However, in people who already have a left bundle branch block, even this temporary right bundle branch block is likely to result in a temporary complete heart block and the heart may stop beating. Therefore, in patients with right-sided cardiac catheterization, a temporary pacemaker is sometimes inserted during the procedure to ensure that the heart rate continues uninterrupted during the examination.

Heartbeat efficiency

With a block of the right or left bundle of His, two ventricles of the heart are paced sequentially (one after the other) and not simultaneously. This loss of normal coordination between the two ventricles can reduce the efficiency of the heartbeat.

However, the decrease in cardiac efficiency is probably less important in right bundle branch block. For example, the use of cardiac resynchronization therapy (CRT) may not be as beneficial for people with right bundle branch block, even if they have heart failure.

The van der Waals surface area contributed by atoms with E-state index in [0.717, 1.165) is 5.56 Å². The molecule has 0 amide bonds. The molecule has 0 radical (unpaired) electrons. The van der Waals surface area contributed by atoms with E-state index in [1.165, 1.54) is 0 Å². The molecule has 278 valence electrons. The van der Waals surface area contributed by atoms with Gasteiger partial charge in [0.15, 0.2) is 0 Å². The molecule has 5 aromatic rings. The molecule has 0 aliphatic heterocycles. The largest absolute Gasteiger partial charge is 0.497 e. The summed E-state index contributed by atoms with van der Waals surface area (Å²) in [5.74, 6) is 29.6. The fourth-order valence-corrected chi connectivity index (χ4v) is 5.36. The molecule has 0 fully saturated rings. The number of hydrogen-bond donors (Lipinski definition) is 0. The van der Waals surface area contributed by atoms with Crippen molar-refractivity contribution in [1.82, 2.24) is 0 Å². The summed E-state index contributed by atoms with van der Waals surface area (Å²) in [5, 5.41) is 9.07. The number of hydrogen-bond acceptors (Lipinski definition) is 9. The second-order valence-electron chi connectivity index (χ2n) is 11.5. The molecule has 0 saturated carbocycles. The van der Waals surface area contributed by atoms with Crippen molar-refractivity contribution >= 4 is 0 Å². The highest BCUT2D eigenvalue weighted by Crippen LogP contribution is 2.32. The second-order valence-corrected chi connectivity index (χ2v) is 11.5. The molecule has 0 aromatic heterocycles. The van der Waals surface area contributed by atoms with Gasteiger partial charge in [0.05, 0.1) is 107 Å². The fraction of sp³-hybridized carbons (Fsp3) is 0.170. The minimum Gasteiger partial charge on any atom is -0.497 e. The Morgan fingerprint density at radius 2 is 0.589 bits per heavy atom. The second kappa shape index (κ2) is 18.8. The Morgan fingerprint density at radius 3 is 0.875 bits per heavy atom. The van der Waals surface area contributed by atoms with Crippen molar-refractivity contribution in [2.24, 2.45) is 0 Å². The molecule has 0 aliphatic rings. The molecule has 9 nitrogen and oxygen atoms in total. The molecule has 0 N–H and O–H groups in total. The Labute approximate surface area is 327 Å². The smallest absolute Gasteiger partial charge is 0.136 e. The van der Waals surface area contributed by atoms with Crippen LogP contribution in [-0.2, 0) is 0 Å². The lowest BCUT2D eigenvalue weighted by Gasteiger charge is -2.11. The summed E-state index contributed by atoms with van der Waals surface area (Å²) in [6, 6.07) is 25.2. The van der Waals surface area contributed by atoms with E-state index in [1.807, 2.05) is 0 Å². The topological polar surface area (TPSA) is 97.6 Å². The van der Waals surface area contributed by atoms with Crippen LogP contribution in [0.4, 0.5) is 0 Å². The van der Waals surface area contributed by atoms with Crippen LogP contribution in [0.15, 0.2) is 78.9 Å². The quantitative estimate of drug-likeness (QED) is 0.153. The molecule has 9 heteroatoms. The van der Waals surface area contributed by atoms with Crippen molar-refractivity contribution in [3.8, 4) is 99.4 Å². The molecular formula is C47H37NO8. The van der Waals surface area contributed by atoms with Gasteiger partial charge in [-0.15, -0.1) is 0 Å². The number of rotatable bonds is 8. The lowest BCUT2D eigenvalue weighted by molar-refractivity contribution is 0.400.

Pacemaker indications

By itself, right bundle branch block does not require permanent pacemaker therapy. However, in some people, a right bundle branch block is just one manifestation of a more general problem with the electrical conduction system of the heart.

In such cases, a pacemaker may be necessary if sick sinus syndrome or heart block develops.

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A right bundle branch block, even in people without heart disease, indicates an increased risk of cardiovascular disease. Anyone diagnosed with this condition should be screened to rule out an underlying heart or lung condition and to minimize cardiovascular risk factors that they can control.

A right bundle branch block is especially serious in people with heart failure or heart attack.